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Early intervention: Addressing mental health concerns in bullied children

Bullying can lead to many health concerns in children and a recent study suggests that bullying can lead to mental health issues that might follow a child into adulthood.

Researchers from Finland examined the effects of childhood bullying on adult mental health and found that both victims of bullying and the bullies themselves were more likely to experience mental health issues in adulthood, such as anxiety, depression, and substance abuse.

Parents think that schools have a large responsibility in addressing and combatting bullying. In a 2012 NPCH Report,  81% of parents were in favor of schools taking action if a student embarrasses or humiliates another student, in addition to an overwhelming 95% who were in favor if a student felt afraid for his/her physical safety.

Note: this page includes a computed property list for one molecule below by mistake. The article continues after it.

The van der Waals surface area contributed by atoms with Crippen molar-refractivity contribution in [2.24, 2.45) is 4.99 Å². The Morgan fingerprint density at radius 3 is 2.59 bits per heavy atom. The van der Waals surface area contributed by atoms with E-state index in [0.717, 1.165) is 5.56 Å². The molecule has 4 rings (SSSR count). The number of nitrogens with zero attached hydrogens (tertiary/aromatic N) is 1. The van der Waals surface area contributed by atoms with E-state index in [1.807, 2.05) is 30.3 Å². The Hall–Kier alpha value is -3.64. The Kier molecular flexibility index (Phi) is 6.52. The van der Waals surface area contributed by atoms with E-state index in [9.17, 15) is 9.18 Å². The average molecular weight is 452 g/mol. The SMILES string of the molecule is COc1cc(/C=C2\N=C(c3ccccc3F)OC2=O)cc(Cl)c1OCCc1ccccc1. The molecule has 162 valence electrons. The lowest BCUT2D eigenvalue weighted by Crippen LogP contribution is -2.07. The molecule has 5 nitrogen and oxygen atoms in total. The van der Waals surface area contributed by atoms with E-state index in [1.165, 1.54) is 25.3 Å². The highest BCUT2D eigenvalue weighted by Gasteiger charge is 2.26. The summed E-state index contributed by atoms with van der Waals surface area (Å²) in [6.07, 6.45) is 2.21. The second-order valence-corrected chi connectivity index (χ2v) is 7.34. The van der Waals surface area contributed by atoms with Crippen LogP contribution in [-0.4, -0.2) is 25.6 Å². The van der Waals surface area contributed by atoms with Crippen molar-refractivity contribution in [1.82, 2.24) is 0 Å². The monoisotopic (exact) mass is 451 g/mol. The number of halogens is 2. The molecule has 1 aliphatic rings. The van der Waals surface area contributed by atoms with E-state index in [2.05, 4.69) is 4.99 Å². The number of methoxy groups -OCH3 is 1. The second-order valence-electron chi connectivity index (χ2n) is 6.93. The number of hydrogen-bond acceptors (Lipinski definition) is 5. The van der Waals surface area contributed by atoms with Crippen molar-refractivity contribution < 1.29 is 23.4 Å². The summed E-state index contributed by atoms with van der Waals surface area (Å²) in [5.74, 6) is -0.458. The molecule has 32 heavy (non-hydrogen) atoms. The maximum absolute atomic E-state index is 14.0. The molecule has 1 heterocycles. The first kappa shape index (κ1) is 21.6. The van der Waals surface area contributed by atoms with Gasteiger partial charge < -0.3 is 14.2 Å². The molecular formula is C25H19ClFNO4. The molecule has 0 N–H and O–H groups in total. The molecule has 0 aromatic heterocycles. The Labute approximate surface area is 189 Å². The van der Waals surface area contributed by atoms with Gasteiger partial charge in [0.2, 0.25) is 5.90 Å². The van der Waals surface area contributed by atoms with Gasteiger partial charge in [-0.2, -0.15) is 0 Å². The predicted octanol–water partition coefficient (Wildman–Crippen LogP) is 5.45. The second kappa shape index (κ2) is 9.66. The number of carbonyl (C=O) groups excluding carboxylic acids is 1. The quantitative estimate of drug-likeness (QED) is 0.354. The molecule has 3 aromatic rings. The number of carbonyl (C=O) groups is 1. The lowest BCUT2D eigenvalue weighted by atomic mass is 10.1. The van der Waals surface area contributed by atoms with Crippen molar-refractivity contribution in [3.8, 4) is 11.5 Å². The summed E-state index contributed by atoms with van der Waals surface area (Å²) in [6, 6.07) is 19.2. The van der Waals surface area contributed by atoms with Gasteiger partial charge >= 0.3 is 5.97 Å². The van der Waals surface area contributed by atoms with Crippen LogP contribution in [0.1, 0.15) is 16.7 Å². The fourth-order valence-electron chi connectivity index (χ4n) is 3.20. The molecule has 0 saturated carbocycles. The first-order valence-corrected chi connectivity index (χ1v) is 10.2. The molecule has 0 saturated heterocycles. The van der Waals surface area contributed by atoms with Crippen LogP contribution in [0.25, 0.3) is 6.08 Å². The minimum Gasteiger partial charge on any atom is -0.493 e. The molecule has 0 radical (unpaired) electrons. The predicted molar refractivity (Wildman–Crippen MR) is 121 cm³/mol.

Figure 1. Bullying- When should schools take action?

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In addition to taking action in response to bullying, are schools doing enough to provide care for those who are experiencing issues that could cause or stem from bullying? In a 2010 NPCH Report, parents said their children’s schools were lacking in support for emotional and behavioral issues, especially in secondary education.

For more information and resources on child mental health services, visit samhsa.gov/children, and for information on bullying prevention, visit stopbullying.gov.

What do you think?
Does your child’s school offer any mental health services for children who are experiencing emotional or behavioral concerns? Share your thoughts in the comments below and on Facebook and Twitter @MottNPCH.